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Benefits of Bowling Alone

• May 07, 2013 • 12:11 PM


Too much social capital can be a bad thing, keeping people rooted where they are instead of encouraging them to follow the jobs.

Thanks to Robert Putnam, we tend to think amassing social capital is a good thing to do. Thanks to Sean Safford, we know that too much of a good thing can do a world of harm. Can a community have too much trust? Europe’s geographic mobility problem:

According to documents seen by the Financial Times, the E.U. is working on plans to combat the problem by extending the period during which economic migrants can receive unemployment benefits from their home country from three months to six months.

This, it is hoped, will make it easier for citizens to move around the bloc in search of work, a development Patrick De Maeseneire, Adecco’s chief executive, said would be crucial to a European economic recovery.

“To create new jobs in Europe, European governments need more flexible labor markets, and to push reforms of education systems. With three million open jobs in Europe, there is a clear need for young people to become internationally mobile in their job search,” he said.

A talent shortage in Germany and an unemployment crisis in Spain should inform a migration from Spain to Germany. For some reason, such a relocation isn’t happening often enough. The above policy aims to fix that. Economist Enrico Moretti contrasts Europe with the more mobile United States:

In Italy, where I grew up, most people spend their entire lives in the city where they were born, which is often the city where their parents were born. Young Italians are particularly immobile. In a study published in 2005, I calculated that Italians tend to live with their parents until quite late in life: 83 percent of Italian males 33 or younger still live at home. And when they do leave the parental nest, they don’t move far away. Young people commonly get an apartment in the same neighborhood as their parents, often in the same building. Though Italians may be an extreme case, Europeans are generally much more geographically rooted than Americans. Compared with people in most other developed nations, Americans are outliers. The Great Recession has temporarily slowed Americans’ mobility, but once the economy rebounds, people will start moving again.

In the United States, people are starting to move again. But the population boom isn’t boosting the economy like it used to do. An aging nation may have something to do with it. Again, Moretti with interesting observations about migration:

Among Americans, however, there are large differences, with some groups much more willing to move than others. At the time of the Great Migration in the 1920s—when more than two million African-Americans abandoned the South for industrial centers in other regions—less-educated individuals were more likely to migrate in search of better lives. Today, the opposite is true: The more education a person has, the more mobile he or she is. College graduates have the highest mobility of all, workers with a community-college education are less mobile, high-school graduates are even less, and dropouts are the least mobile of all.

Compared to the Great Migration, the contemporary relationship between geographic mobility and education has flipped. As I argued yesterday, migrants make cities great. You didn’t need a high school diploma to help build Chicago. For the poor in the rural South, there was considerable opportunity in the urban North. When more people move, more people benefit economically. The economy benefits, too.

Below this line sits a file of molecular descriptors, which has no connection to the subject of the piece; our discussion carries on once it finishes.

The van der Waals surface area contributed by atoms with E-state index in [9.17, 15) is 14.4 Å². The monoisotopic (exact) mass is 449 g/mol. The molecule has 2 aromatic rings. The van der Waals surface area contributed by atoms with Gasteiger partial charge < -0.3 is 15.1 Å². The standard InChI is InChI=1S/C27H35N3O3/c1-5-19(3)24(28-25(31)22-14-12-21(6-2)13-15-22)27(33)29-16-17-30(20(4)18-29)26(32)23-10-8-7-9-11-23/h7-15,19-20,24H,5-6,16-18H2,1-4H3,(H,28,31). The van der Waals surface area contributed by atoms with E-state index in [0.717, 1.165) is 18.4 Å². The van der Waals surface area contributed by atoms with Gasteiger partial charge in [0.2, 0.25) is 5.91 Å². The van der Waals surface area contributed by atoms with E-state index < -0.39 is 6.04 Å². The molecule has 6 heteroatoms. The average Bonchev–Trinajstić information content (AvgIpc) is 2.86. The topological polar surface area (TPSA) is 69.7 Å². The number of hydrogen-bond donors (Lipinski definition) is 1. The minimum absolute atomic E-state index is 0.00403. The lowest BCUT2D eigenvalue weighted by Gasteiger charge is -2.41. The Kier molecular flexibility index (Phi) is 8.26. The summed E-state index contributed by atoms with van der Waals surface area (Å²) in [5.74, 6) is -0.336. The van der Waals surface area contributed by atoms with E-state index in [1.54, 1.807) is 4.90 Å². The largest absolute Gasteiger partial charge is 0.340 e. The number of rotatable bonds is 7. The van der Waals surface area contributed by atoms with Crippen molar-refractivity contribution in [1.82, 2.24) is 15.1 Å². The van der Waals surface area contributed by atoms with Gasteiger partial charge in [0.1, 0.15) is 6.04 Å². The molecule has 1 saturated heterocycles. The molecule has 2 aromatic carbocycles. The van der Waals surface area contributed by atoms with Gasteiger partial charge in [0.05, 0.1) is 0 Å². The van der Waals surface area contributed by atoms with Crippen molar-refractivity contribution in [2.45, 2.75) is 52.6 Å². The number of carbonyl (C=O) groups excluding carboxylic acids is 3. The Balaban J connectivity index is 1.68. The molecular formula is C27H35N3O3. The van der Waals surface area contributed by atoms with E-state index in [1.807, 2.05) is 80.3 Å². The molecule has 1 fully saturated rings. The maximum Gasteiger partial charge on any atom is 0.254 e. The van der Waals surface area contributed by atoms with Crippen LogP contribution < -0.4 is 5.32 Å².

Disturbing findings about how home-ownership affects mobility:

Second, we show that, both within states and across states, high home-ownership areas have lower labor mobility. Importantly, this is not due merely to the personal characteristics of owners and renters. We are unable, in this paper, to say exactly why, or to give a complete explanation for the patterns that are found, but our study’s results are consistent with the unusual idea that the housing market can create dampening externalities upon the labor market and the economy.

Why does home ownership lower labor mobility? That’s an open question. I have a theory: too much social capital.

Europe suffers from too much social capital, too much trust. The rooted are parochial, risk averse. Greater density or cheaper housing won’t help. Hence the need for the European Union to catalyze more labor movement between member countries.

Owning a home deepens your ties to the community. Home-ownership is promoted as a means to revitalize a neighborhood, make it more safe. Home owners are better neighbors than renters. More home owners generate more social capital. Less people are bowling alone. Less people are moving to where the jobs are.

A reminder about what Thomas Dyja said about Chicago:

Very few people in the book are from Chicago, or born there. Not Studs Terkel. Not Muddy Waters. Not Nelson Algren. So many people who are really important look at Chicago as a place to try out new ideas. You went west and started afresh in Chicago. That pioneer spirit, that entrepreneurial edge, has always been built into Chicago.

Chicago, like other global cities, is a place with low social capital. That pioneer spirit comes from bowling alone, moving to a place full of outsiders. Less social capital, not greater density, means more innovation.

Jim Russell
Jim Russell is a geographer studying the relationship between migration and economic development.

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